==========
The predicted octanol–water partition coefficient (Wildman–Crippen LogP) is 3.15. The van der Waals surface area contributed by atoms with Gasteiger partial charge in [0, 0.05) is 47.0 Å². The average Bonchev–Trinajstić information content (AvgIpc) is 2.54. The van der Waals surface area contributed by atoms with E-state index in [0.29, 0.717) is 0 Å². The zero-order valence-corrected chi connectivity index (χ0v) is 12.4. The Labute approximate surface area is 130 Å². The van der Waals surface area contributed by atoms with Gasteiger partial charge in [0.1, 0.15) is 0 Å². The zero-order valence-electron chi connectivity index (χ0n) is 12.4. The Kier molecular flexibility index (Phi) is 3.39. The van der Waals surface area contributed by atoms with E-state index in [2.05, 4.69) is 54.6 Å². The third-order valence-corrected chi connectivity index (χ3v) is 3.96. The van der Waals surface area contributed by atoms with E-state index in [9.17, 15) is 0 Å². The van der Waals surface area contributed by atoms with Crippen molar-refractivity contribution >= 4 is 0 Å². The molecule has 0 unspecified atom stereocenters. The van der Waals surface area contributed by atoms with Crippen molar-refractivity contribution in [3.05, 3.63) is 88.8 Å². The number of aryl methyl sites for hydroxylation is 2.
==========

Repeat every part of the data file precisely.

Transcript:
The predicted octanol–water partition coefficient (Wildman–Crippen LogP) is 3.15. The van der Waals surface area contributed by atoms with Gasteiger partial charge in [0, 0.05) is 47.0 Å². The average Bonchev–Trinajstić information content (AvgIpc) is 2.54. The van der Waals surface area contributed by atoms with E-state index in [0.29, 0.717) is 0 Å². The zero-order valence-corrected chi connectivity index (χ0v) is 12.4. The Labute approximate surface area is 130 Å². The van der Waals surface area contributed by atoms with Gasteiger partial charge in [0.1, 0.15) is 0 Å². The zero-order valence-electron chi connectivity index (χ0n) is 12.4. The Kier molecular flexibility index (Phi) is 3.39. The van der Waals surface area contributed by atoms with E-state index in [2.05, 4.69) is 54.6 Å². The third-order valence-corrected chi connectivity index (χ3v) is 3.96. The van der Waals surface area contributed by atoms with E-state index in [9.17, 15) is 0 Å². The van der Waals surface area contributed by atoms with Crippen molar-refractivity contribution >= 4 is 0 Å². The molecule has 0 unspecified atom stereocenters. The van der Waals surface area contributed by atoms with Crippen molar-refractivity contribution in [3.05, 3.63) is 88.8 Å². The number of aryl methyl sites for hydroxylation is 2.